Review: SOULMATE

Actress, screenwriter, journalist, and make-up artist Axelle Carolyn recently added “director” to her long list of credentials with her debut flick, SOULMATE.  After a couple of short films, Carolyn finally tackled a feature, and did so with wonderful results.  Presented by her husband, Neil Marshall (THE DESCENT) Axelle Carolyn has molded an elegant, haunting, and refreshing ghost story that focuses less on spooky situations and instead showcases the way we grieve, experience heartbreak, and try to move past it all.

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SOULMATE tells the story of recently widowed Audrey (Anna Walton) who after a failed suicide attempt, moves to the countryside in an attempt to clear her head and move past the death of her husband.  However, she soon realizes that she’s not alone in this remote cottage.  Despite the overwhelming evidence that the cottage is haunted by a ghost named Douglas Talbot (Tom Wisdom), Audrey stays and develops a peculiar relationship with him.  While this may sound like a run-of-the-mill supernatural love story, it’s not.  Both Audrey and Douglas have a shared experience of loss and the two quickly use this shared common ground as a means to find solace within one another.

The aesthetics of SOULMATE are, quite frankly, breathtaking.  The world that Carolyn has created is visually stunning and remarkably impressive for a debut feature.  She clearly has an eye for crafting a film, and the imagery felt reminiscent of the more polished Hammer horror films.  I cannot stress enough how beautiful this film was to watch, purely on the cinematographic level.  Unique camera angles and a fabulous set design (seriously, gold star to the art department) kept me engaged the entire film.  While Talbot looking more like an early 20th century ghost (rather than the 30 years ago ghost the story says he should be) didn’t entirely fit with the narrative, I never really paid it a second glance.  I don’t know much about the rural areas in Europe so for all I know, there were folks that dressed that way in the 1980s.  Regardless, the film was gorgeous to look at and a minor narrative inconsistency wasn’t going to change that.  At times the dialogue was a little clunky, but Carolyn’s “less-is-more” approach allowed my imagination to take over during a lot of the film, which was greatly appreciated.  Never once did I feel like the film was talking down to me, if anything, I had to work at times to figure out what was going on.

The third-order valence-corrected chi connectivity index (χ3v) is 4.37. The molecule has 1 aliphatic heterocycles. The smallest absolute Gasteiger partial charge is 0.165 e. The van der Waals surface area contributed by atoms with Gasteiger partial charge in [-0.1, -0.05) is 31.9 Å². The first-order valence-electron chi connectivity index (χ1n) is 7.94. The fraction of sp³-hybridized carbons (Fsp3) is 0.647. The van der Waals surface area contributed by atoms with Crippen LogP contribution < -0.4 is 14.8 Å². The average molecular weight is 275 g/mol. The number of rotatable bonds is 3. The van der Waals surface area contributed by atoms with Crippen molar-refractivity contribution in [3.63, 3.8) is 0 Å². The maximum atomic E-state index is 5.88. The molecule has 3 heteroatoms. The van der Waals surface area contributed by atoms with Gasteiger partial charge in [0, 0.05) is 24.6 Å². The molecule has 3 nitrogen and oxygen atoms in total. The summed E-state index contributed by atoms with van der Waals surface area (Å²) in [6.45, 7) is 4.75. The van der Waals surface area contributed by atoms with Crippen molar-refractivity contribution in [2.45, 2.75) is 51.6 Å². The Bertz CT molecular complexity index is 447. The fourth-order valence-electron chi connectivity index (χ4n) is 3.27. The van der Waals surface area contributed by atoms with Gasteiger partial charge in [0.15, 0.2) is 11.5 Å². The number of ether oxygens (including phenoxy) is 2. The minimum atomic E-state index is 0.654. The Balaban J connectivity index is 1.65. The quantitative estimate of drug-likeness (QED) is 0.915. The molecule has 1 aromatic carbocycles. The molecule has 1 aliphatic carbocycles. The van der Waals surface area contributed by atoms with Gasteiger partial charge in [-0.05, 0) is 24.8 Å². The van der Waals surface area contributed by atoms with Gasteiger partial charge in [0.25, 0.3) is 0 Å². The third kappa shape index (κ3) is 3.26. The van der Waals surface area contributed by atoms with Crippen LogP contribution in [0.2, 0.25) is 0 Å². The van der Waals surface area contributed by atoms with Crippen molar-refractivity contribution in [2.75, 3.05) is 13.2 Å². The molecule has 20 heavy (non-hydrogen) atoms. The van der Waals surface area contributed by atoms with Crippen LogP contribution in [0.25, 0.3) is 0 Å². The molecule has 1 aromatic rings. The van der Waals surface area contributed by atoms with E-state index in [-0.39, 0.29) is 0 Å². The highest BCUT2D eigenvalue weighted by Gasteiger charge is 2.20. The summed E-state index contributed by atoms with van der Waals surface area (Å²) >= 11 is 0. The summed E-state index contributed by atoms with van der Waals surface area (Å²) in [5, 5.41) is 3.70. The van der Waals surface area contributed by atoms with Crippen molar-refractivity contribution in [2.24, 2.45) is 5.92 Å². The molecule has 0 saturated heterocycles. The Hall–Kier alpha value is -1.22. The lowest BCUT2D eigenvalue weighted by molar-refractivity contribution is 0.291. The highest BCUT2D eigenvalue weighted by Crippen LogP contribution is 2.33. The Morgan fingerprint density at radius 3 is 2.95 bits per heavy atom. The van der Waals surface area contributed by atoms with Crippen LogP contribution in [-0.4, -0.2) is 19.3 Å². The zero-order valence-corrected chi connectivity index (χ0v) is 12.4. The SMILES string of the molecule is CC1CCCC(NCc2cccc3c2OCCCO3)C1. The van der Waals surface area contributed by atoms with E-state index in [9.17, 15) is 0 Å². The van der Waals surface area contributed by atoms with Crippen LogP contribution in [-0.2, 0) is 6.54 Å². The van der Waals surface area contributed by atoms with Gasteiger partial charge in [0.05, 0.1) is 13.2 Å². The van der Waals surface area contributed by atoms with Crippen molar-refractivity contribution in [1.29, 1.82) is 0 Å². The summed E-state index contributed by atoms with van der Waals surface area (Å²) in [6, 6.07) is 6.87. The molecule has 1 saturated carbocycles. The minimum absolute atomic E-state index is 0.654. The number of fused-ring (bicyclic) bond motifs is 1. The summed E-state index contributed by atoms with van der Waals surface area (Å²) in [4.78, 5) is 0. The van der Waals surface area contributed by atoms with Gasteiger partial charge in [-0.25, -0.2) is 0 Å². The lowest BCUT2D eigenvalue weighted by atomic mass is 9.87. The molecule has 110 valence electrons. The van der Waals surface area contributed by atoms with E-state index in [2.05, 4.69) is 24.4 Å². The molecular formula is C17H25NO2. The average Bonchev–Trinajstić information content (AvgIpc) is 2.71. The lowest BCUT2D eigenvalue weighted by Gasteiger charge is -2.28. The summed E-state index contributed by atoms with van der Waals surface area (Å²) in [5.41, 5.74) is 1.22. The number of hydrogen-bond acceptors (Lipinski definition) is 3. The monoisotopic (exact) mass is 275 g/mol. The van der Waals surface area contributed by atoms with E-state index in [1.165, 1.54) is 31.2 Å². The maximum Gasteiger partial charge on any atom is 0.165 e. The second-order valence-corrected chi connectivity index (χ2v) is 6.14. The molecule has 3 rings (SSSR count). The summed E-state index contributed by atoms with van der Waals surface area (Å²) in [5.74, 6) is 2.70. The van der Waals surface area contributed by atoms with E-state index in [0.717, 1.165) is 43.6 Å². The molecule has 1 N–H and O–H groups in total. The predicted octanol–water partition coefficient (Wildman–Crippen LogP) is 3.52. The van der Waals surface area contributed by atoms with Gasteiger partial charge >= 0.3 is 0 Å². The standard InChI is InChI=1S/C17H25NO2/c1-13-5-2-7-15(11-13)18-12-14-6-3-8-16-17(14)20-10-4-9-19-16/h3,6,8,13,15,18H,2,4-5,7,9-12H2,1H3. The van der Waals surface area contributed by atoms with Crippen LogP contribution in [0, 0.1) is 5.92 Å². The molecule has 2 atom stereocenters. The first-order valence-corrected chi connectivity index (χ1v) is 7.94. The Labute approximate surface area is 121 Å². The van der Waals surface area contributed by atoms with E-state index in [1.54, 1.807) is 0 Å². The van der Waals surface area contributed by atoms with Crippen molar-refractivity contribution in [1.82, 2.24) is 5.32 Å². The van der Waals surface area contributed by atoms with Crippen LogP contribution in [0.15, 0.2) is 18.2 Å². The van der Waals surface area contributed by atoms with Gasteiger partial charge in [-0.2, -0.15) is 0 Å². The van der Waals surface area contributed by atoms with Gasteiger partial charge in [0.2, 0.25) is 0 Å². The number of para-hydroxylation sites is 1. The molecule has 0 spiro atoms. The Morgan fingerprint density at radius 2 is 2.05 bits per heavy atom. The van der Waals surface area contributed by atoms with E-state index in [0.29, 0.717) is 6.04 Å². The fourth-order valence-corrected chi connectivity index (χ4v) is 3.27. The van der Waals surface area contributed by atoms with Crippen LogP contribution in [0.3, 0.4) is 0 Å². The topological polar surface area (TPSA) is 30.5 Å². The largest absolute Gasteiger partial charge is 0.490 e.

Acting wise, Anna Walton is dynamite.  She wholly gave herself over to this role, and I was with her every step of the film.  Tom Wisdom was giving it his all, but Walton completely outshined everyone.  That isn’t to say the secondary characters weren’t any good, but Walton was such a pleasure, it made everyone else look mediocre in comparison.  The two villagers presented in the film are a bit over the top, but then again, maybe that was supposed to nail home the Hammer horror inspiration.  This isn’t Walton’s first go around with Carolyn, as she played a part in her short film THE HALLOWEEN KID.  It’s clear that Walton understood completely what Carolyn wanted of her, and this director/actor pairing is one that I’d happily continue watching.

The first and third acts are arguably the most powerful, but I enjoy the tonal shift in the second act with the introduction of our ghostly Douglas Talbot.  SOULMATE has some pretty effective jump scares, the conventional “mystery box” theme in most ghost movies, but excels in that she doesn’t rely on these tools to craft her film.  SOULMATE is atypically paced, and I loved it.  With the amount of films I watch in any given month, it’s always refreshing to have something throw me off my game.

SOULMATE is not a film for those with short attention spans or people looking for only the scariest/edgiest/goriest films ever, but it is for those looking for a unique twist on a genre that helped shape the horror world from the very beginning.  Rooted deeply in the British ghost stories of yesteryear, it’s deliberately slow pace and character driven story is a wonderful change from the found-footage, ultra-gore, or excessive jump scare filled films currently flooding the market. Axelle Carolyn has proved she’s definitely got the chops to continue directing, and I can only hope this is the start of a long and fruitful directing career.

SOULMATE is now available on DVD and VOD.

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